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Hours of service violations in personal injury litigation

Last time, we began looking at the topic of “hours of service” rules, providing a brief summary of the rules as they apply to property-carrying drivers. The hours of service rules are important not only from the perspective of ensuring highway safety, but also with respect to building a strong personal injury case.

First of all, the hours of service rules are intended to ensure that truckers have enough rest when they are behind the wheel that they don’t put other motorists at unnecessary risk of harm. The rules cannot guarantee this, of course, but the idea is that they can reduce the incidence trucker driver fatigue.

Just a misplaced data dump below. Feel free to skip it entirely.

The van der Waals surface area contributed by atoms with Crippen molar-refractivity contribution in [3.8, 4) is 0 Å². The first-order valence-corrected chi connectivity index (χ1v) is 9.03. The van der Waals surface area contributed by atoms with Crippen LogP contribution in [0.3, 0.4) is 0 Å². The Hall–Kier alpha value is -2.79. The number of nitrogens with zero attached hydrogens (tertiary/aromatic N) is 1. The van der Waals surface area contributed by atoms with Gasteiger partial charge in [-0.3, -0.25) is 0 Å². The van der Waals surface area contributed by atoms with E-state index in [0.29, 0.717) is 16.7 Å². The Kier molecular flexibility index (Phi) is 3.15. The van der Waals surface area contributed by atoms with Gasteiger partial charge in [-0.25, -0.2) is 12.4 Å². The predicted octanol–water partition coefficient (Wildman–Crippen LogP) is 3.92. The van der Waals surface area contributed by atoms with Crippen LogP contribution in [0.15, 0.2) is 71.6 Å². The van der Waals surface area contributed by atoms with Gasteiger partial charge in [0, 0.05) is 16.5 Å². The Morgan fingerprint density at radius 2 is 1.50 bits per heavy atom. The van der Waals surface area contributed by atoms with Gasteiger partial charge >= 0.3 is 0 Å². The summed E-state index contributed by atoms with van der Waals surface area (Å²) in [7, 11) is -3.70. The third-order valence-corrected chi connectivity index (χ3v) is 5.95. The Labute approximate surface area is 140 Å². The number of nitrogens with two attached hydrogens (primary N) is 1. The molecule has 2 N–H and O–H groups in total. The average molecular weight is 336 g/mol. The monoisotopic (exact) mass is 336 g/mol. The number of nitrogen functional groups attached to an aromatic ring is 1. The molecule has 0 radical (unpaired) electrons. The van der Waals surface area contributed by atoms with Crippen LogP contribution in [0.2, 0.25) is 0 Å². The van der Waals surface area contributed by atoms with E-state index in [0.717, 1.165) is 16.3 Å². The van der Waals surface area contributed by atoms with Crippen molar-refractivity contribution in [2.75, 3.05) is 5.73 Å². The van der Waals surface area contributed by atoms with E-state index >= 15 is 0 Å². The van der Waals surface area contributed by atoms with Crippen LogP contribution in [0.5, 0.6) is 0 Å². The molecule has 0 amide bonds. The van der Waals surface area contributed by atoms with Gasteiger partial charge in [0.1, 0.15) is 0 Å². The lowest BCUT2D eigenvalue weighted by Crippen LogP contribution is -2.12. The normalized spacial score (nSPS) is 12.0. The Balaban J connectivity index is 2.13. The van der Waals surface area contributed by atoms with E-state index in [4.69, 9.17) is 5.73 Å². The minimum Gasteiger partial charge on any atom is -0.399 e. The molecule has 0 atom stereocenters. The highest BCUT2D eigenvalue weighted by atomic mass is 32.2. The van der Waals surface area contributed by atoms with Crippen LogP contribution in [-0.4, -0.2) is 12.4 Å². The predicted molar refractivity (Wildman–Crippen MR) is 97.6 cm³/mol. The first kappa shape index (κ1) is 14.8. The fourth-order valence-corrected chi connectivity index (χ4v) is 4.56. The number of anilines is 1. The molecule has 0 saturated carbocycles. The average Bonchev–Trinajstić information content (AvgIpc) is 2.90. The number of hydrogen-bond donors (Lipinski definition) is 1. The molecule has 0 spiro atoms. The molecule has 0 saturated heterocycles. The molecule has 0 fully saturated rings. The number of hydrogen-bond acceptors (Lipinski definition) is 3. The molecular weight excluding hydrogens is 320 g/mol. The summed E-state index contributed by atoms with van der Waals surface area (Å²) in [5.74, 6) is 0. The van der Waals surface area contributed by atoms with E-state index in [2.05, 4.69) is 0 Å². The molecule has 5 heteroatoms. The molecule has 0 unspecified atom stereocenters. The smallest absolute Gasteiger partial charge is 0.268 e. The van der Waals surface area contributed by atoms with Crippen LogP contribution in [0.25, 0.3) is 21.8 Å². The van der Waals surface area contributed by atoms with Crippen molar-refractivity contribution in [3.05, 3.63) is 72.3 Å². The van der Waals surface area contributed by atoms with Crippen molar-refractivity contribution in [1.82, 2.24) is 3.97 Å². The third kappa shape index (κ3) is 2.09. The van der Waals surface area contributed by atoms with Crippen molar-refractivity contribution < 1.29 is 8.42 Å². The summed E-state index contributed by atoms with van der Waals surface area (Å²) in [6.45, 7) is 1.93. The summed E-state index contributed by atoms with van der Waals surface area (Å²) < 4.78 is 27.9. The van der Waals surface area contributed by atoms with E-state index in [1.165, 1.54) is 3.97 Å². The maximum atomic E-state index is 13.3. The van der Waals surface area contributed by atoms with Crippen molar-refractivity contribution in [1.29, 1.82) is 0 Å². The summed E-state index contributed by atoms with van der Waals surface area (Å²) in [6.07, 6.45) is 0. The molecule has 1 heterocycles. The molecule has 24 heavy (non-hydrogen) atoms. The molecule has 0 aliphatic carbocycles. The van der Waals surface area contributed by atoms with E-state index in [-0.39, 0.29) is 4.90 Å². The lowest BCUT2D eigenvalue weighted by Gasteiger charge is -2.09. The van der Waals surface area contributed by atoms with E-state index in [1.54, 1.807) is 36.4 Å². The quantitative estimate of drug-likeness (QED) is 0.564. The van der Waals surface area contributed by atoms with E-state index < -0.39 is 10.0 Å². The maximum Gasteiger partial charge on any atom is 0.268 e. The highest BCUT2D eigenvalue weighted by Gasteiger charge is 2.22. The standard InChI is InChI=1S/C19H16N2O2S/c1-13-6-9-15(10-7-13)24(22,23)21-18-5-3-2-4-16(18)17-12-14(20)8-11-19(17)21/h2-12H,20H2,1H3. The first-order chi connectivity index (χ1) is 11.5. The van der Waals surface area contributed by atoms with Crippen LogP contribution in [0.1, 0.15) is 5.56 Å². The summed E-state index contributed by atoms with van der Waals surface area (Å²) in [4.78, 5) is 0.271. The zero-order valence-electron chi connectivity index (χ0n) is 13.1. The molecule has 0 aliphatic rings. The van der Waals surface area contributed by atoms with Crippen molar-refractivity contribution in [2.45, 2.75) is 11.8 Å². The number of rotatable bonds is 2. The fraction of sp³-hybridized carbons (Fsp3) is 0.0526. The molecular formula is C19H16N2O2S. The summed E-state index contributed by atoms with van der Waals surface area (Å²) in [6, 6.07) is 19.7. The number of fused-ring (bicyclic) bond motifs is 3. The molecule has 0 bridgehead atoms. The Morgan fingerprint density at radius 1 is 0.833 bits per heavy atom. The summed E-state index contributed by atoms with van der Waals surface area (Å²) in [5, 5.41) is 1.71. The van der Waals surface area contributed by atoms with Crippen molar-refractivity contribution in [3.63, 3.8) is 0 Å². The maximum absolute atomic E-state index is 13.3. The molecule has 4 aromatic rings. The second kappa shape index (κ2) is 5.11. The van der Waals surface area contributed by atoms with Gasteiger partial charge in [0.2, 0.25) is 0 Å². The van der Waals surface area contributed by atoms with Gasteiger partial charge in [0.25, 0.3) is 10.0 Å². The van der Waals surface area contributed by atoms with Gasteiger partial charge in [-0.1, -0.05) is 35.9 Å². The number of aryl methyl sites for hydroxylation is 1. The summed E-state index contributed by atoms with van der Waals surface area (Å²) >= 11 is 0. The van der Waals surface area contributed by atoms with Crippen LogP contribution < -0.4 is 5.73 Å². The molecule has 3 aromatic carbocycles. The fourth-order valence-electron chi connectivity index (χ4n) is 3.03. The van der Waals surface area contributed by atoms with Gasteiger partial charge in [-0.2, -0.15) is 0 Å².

In addition to their preventative effect, the hours of service rules an also serve as means of recovery for truck accident victims. In any personal injury case, a crash victim is required to provide relevant, reliable evidence for each element of a personal injury cause of action: duty; breach, causation; and harm. Essentially, the plaintiff must prove that the defendant had a legal duty but failed to carry out that duty, and that this caused harm to the plaintiff.

Truck safety violations at both the state and the federal level can serve as a means of establishing both duty and breach. The key is to gather evidence of the breach of the defendant’s breach of duty and present it convincingly to the court. Obtaining evidence of a breach of hours of service rules is not always easy, partly because some truckers tamper with the records to protect themselves. Truck accident victims should, for this reason, always work with an experienced legal advocate to build the strongest personal injury case possible. 

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